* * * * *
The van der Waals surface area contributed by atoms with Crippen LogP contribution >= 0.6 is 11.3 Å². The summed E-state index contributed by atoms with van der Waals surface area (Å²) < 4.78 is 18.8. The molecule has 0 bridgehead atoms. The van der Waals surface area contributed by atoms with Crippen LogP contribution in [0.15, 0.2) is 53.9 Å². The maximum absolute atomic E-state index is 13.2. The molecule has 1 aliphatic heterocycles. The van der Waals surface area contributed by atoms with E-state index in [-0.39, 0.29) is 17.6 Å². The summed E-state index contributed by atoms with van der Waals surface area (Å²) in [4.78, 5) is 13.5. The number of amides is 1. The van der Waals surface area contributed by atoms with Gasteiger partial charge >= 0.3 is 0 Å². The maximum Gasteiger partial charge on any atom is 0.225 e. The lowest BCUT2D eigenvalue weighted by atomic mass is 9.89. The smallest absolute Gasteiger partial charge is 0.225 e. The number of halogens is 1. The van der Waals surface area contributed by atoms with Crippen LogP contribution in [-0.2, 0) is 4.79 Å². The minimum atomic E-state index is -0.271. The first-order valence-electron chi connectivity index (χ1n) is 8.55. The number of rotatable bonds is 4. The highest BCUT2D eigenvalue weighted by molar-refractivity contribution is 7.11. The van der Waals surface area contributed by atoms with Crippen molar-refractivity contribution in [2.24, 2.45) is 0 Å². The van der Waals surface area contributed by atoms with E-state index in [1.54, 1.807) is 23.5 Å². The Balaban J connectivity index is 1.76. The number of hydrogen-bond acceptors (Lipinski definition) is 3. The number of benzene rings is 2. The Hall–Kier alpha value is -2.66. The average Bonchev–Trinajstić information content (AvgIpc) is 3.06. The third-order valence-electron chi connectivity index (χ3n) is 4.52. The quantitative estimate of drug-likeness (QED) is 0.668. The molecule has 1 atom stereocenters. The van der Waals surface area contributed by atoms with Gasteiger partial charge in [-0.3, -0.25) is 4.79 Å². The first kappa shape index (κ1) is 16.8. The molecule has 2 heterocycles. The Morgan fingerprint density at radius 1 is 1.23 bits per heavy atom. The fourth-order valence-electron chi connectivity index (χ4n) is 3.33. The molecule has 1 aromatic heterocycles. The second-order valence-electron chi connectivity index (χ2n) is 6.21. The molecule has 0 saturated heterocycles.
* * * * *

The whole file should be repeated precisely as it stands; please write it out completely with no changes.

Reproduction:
The van der Waals surface area contributed by atoms with Crippen LogP contribution >= 0.6 is 11.3 Å². The summed E-state index contributed by atoms with van der Waals surface area (Å²) < 4.78 is 18.8. The molecule has 0 bridgehead atoms. The van der Waals surface area contributed by atoms with Crippen LogP contribution in [0.15, 0.2) is 53.9 Å². The maximum absolute atomic E-state index is 13.2. The molecule has 1 aliphatic heterocycles. The van der Waals surface area contributed by atoms with E-state index in [-0.39, 0.29) is 17.6 Å². The summed E-state index contributed by atoms with van der Waals surface area (Å²) in [4.78, 5) is 13.5. The number of amides is 1. The van der Waals surface area contributed by atoms with Gasteiger partial charge >= 0.3 is 0 Å². The maximum Gasteiger partial charge on any atom is 0.225 e. The lowest BCUT2D eigenvalue weighted by atomic mass is 9.89. The smallest absolute Gasteiger partial charge is 0.225 e. The number of halogens is 1. The van der Waals surface area contributed by atoms with Crippen LogP contribution in [-0.2, 0) is 4.79 Å². The minimum atomic E-state index is -0.271. The first-order valence-electron chi connectivity index (χ1n) is 8.55. The number of rotatable bonds is 4. The highest BCUT2D eigenvalue weighted by molar-refractivity contribution is 7.11. The van der Waals surface area contributed by atoms with Crippen molar-refractivity contribution in [2.24, 2.45) is 0 Å². The van der Waals surface area contributed by atoms with E-state index in [1.54, 1.807) is 23.5 Å². The Balaban J connectivity index is 1.76. The number of hydrogen-bond acceptors (Lipinski definition) is 3. The number of benzene rings is 2. The Hall–Kier alpha value is -2.66. The average Bonchev–Trinajstić information content (AvgIpc) is 3.06. The third-order valence-electron chi connectivity index (χ3n) is 4.52. The quantitative estimate of drug-likeness (QED) is 0.668. The molecule has 1 atom stereocenters. The van der Waals surface area contributed by atoms with Gasteiger partial charge in [-0.3, -0.25) is 4.79 Å². The first kappa shape index (κ1) is 16.8. The molecule has 2 heterocycles. The Morgan fingerprint density at radius 1 is 1.23 bits per heavy atom. The fourth-order valence-electron chi connectivity index (χ4n) is 3.33. The molecule has 1 aromatic heterocycles. The second-order valence-electron chi connectivity index (χ2n) is 6.21. The molecule has 0 saturated heterocycles.